As a celebration of the season, I want to share author Randy Connor’s (Blossom Of Bone) reading of an ancient Sumerian myth. It heralds the birth of the Queer Ones:
Inanna, queen of heaven and earth hangs rotting on a meat hook. Erishkigel, queen of the underworld, tricks her sister to come for a visit then goddess-bitch slaps her to death.
The god of wisdom, however, shows compassion for our heroine.
He scrapes the dirt from beneath his fingernails and gives birth to two faeries. These magical creatures are neither male nor female. These queer beings possess the power to pass through the borders of hell unnoticed.
They are so beautiful they charm the Frost Queen into getting drunk and giving them the Waters of Life. Erishkigel passes out and the queer ones revive the Faery Queen with this sacred water. They all flee the underworld and spring is born.
Like all drag queens from hell they never give up a happy ending. Hung over and raging, the Holy Cunt curses us faeries: “You will never find passion unless it is in secrets and darkness. You will be feared and reviled! You will die alone in the gutters of your own betrayal!”
Inanna softens the wicked blow. She casts a spell into the future to remind us of our Faery spirit and believe that one day our love will once again shine.
My own mythic journey to the underworld began 10 years ago. Health Canada gifted a group of Victoria artists a small grant to explore the connection between HIV and internalized homophobia.
On the first day of spring — Mar 21, 1996 — we planned to perform “Happy Virus Day,” a spontaneous guerilla theatre piece. At 10am my doctor called to say the routine HIV test had returned positive.
In a trance-like state, I comforted the doctor, hung up, told my lover and friends and carried on with the day.
For the show, I donned a nylon stocking over my head, grabbed a microphone and video camera and hit the streets with my fellow performers. As the dancers confused passersby, I approached the unsuspecting audience and politely asked them if they personally knew anyone living with the virus. They all said no. I stuck out my hand and shook theirs. “My name is Robert. You do now.”
Months later, I vaguely remember crouching in a corner, staring at a wall for three days.
I don’t identify as being HIV-positive. Instead, I host a virus.
I expected it to be a good houseguest. For 10 years I have humbly set the metaphoric rules and guidelines for our entangled relationship, but now I am ready to ask it to pack its bags, evolve out of its parasitic state and move on.
While I nourished and nurtured this medicine-saturated body, I have had the luxury of time to determine what hangs rotting at the centre of my own psycho-cellular labyrinth.
HIV has cured me of being a lazy gay martyr. Living with a life threatening illness is hard work. Like an attention-starved child who acts out even if it means getting slapped, I unwittingly contracted this virus to learn the hard lesson of belonging.
I know I live on the sacrifice of my brothers’ and sisters’ deaths. I think of them as AIDS ancestors, deserving of my honour and respect. On this anniversary I ask myself: What am I willing to die for? I realize it’s the same as what they all did died for — a cure.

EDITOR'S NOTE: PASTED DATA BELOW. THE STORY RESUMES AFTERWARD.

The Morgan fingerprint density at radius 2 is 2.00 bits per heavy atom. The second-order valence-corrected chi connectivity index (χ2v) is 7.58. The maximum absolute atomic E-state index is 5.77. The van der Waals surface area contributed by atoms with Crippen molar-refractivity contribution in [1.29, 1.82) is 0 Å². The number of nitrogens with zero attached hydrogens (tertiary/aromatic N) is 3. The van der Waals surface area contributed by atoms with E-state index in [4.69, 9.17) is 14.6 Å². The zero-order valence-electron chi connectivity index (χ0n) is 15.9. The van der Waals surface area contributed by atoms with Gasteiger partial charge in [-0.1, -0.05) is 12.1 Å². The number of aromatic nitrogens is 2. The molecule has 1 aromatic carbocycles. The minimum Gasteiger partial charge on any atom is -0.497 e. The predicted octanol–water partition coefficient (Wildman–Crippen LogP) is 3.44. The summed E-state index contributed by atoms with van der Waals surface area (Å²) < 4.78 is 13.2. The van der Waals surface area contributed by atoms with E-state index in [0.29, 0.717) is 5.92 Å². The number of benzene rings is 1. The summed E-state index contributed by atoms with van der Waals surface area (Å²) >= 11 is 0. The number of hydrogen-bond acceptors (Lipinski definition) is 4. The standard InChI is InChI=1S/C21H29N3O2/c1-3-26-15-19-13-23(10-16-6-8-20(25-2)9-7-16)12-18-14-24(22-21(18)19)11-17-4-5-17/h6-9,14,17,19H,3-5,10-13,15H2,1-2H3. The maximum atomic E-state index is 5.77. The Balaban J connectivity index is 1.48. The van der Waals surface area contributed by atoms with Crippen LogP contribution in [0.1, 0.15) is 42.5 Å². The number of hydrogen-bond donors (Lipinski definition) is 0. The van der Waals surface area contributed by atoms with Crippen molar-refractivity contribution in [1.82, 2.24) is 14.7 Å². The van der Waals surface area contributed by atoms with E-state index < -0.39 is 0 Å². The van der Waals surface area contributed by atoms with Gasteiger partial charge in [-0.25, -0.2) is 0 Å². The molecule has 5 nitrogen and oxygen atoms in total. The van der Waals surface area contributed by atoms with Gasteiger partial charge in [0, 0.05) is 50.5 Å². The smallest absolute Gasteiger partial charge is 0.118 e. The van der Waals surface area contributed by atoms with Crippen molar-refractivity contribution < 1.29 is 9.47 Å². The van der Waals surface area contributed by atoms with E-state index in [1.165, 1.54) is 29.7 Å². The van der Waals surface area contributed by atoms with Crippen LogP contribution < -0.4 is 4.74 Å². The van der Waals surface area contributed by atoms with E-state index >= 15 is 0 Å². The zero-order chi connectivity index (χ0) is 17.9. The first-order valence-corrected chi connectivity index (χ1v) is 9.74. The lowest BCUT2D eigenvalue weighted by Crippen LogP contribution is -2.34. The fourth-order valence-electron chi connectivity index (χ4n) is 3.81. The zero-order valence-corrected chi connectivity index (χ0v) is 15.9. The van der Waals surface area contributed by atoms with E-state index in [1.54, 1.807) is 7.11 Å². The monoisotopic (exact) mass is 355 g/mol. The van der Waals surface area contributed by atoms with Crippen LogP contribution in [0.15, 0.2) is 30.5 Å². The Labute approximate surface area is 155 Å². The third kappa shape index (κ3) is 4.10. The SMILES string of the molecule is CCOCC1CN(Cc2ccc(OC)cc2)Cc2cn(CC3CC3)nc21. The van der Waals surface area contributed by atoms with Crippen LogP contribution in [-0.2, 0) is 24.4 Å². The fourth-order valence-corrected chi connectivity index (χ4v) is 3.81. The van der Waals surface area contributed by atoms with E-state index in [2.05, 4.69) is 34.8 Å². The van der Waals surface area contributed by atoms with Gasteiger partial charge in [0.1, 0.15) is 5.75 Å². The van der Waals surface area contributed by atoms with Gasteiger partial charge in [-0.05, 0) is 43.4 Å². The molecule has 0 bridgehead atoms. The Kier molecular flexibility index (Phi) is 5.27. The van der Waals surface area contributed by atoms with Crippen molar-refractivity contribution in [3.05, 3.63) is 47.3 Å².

Last month I made my biannual pilgrimage to the Radical Faeries. I forgot my passport and birth certificate but slipped through customs by saying to the officers: “I need a little miracle today.” Asked where I was going I simply replied, “To a men’s spirituality gathering.”
For 27 years, Radical Faeries have gathered together to sit in a circle each morning and tell their heart’s stories. Communal meals transform into gender-fucking drag extravaganzas. While voices sing in the forest, naked bodies dance to the haunting tunes of a pan flute. Fat or thin, old or young, we play together by growing up together.
We massage one another in mountain-view hot tubs, flog one another in the stream-fed sauna or simply rest and relax amongst our queer brothers. On a great night, the performance art can destroy any last bastions of internalized conservatism. Some day I’ll tell you the one about the nude performance piece involving a bottle of Coke, a female condom and a straw.
The Faeries are one of a handful of communities where gay men treat one another graciously. Even the drag queens take good care of each other. It is here many of us learned to profoundly claim: “I belong.”
Queer magic runs deep. This winter I decided to heal the virus in me. On the night of the Masked Ball, I finally caught the eye of the earthiest, sexiest man in camp. I removed my mask and asked him if he wanted to play. We walked hand in hand to the love lounge.
Like two instinctive, passion-driven animals we got raw together. He asked me if I would let him fall in love with me for one night. I asked him if he would embrace the unwanted parts of my world and help me make love to HIV.
We agreed to these terms of healing. By surrendering our hearts and bodies to each other we sacrificed our hiding. We honoured our dead by affirming the life flowing through us.
This big sexy man melted into my arms and cried. I held him lightly and laughed with a quiet joy. In this rare moment, I imagined something of balance and order springing out of our passion, entering the World Body and dissolving the borders between light and darkness. Our sex becomes a shining mystery.
Sharing our stories can inspire and encourage a tougher love of life. They remind us that we all deserve our miracles.